Eight words of horror
Community comes together for Holocaust Remembrance
by Al Sullivan
Reporter senior staff writer
Apr 17, 2013 | 3855 views | 0 0 comments | 9 9 recommendations | email to a friend | print
NEVER FORGET -- Old and young honored the memory of those who died.
NEVER FORGET -- Old and young honored the memory of those who died.
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“In to the left. In to the right. Eight words spoken quietly and indifferently without emotion. Eight short words. That was the moment I parted from my mother,” said Rev. Gregory Perez, quoting Eile Wiesel’s recollections of a Nazi death camp.

The passage described that moment when people—most of them Jews—were told if they were going to live or die, assigned one way to the death chambers and another to a line which could lead to a little more of life.

“Eight simple words, words we hope we’d never hear again as the human race,” Perez said. “In fact, we hope that humankind is not so divided as it was not long ago in this painful history of this world.”

Each year, the community gathers in City Hall to mark Yom Hashoah, or Holocaust Remembrance Day, which is usually held around the anniversary of the Warsaw Uprising in 1943.

The day becomes more important each year as those with memories of the Nazi atrocities pass away, and the community seeks to pass along these tales of outrage with the hope that future generations will keep it from happening again.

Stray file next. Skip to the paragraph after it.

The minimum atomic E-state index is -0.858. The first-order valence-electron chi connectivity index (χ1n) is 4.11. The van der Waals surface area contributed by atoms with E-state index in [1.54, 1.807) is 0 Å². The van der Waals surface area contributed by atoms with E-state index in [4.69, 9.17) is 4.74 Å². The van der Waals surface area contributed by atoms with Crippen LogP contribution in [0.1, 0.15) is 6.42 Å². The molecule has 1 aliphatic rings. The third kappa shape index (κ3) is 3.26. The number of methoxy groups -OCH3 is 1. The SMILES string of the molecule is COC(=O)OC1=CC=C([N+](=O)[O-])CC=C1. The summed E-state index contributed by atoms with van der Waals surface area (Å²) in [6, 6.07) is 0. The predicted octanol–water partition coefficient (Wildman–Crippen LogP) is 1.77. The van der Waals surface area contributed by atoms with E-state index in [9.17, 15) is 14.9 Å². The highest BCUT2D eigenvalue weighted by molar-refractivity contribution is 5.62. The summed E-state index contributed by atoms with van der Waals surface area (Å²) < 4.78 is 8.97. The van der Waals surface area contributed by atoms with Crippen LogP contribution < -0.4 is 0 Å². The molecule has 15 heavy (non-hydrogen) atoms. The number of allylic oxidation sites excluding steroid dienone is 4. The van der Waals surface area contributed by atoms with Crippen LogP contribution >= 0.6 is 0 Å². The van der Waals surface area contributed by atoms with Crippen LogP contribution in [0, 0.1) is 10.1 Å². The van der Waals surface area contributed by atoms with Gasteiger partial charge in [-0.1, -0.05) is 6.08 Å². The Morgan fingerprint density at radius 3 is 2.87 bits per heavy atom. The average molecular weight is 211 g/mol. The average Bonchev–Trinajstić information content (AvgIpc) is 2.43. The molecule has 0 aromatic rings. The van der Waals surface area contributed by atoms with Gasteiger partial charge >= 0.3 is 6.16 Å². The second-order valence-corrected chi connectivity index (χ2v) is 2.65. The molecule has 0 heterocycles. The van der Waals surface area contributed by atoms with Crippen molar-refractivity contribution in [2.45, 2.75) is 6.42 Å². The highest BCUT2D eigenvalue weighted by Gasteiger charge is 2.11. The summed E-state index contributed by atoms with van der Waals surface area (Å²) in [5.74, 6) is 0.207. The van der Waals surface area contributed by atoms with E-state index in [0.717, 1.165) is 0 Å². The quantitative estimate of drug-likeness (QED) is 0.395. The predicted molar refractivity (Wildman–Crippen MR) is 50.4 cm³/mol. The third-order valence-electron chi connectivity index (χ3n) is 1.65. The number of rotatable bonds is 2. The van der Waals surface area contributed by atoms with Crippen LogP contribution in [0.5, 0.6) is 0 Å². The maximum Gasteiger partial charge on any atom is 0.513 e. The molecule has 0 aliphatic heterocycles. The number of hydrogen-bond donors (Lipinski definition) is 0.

Of dozens that once lived in the area with memories of the horrors of that time, only four still live in Bayonne: Luba Woloski, Katie Berces, Regina Resnick, and Sally Friedman, all of whom returned this year to continue the effort to keep the memory alive.

Bayonne, according Dr. Joseph Ryan, who served as moderator for this year’s ceremony, is one of the few places where this event is held in a municipal council chambers.

Perez, who is a member of the Bayonne Interfaith Clergy, said his group promotes interfaith dialog and education, working with various civic leaders, organizations, families, and others to promote a vision where no one is to be separated and all are to be respected and welcomed. Holocaust Remembrance Day is one of a number of events that his group takes part in.

“We gather in this way to show the citizens of our community and the world that there can no longer be a time when those horrible eight words are used: in to the left; in to the right,” Perez said.

More than a decade-old tradition in Bayonne

The Jewish community calls this gathering Yom Hashoah (Holocaust Remembrance Day), a day to remember those who suffered, those who fought, and those who died during the worst act of mass genocide in modern history.

Each year, members of the Bayonne community come together to sing, pray, and recall the horrors suffered by the Jewish people and others. The ceremony has been held in the municipal building since 1979, part of a worldwide effort to remind the general public of the slaughter of six million Jews and five million others.